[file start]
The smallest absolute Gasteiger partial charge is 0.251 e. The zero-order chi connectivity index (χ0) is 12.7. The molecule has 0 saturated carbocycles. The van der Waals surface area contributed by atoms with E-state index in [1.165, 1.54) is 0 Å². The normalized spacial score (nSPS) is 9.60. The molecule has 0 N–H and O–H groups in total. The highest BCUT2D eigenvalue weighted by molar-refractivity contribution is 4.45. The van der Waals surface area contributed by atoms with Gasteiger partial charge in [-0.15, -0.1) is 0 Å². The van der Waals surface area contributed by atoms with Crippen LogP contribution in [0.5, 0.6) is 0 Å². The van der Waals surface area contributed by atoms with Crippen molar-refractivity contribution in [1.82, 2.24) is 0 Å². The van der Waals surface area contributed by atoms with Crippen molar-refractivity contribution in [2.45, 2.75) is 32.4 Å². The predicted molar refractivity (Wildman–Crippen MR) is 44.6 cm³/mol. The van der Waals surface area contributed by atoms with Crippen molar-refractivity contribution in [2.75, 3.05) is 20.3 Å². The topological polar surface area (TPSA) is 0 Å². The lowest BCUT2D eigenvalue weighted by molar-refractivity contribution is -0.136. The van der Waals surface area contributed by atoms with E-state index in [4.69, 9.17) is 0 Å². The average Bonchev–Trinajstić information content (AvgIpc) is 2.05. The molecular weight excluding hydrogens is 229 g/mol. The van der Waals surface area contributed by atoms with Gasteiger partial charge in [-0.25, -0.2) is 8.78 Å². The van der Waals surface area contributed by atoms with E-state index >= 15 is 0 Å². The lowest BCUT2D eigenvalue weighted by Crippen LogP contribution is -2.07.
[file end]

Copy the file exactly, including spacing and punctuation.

The smallest absolute Gasteiger partial charge is 0.251 e. The zero-order chi connectivity index (χ0) is 12.7. The molecule has 0 saturated carbocycles. The van der Waals surface area contributed by atoms with E-state index in [1.165, 1.54) is 0 Å². The normalized spacial score (nSPS) is 9.60. The molecule has 0 N–H and O–H groups in total. The highest BCUT2D eigenvalue weighted by molar-refractivity contribution is 4.45. The van der Waals surface area contributed by atoms with Gasteiger partial charge in [-0.15, -0.1) is 0 Å². The van der Waals surface area contributed by atoms with Crippen LogP contribution in [0.5, 0.6) is 0 Å². The van der Waals surface area contributed by atoms with Crippen molar-refractivity contribution in [1.82, 2.24) is 0 Å². The van der Waals surface area contributed by atoms with Crippen molar-refractivity contribution in [2.45, 2.75) is 32.4 Å². The predicted molar refractivity (Wildman–Crippen MR) is 44.6 cm³/mol. The van der Waals surface area contributed by atoms with Crippen molar-refractivity contribution in [2.75, 3.05) is 20.3 Å². The topological polar surface area (TPSA) is 0 Å². The lowest BCUT2D eigenvalue weighted by molar-refractivity contribution is -0.136. The van der Waals surface area contributed by atoms with E-state index in [4.69, 9.17) is 0 Å². The average Bonchev–Trinajstić information content (AvgIpc) is 2.05. The molecular weight excluding hydrogens is 229 g/mol. The van der Waals surface area contributed by atoms with Gasteiger partial charge in [-0.25, -0.2) is 8.78 Å². The van der Waals surface area contributed by atoms with E-state index >= 15 is 0 Å². The lowest BCUT2D eigenvalue weighted by Crippen LogP contribution is -2.07.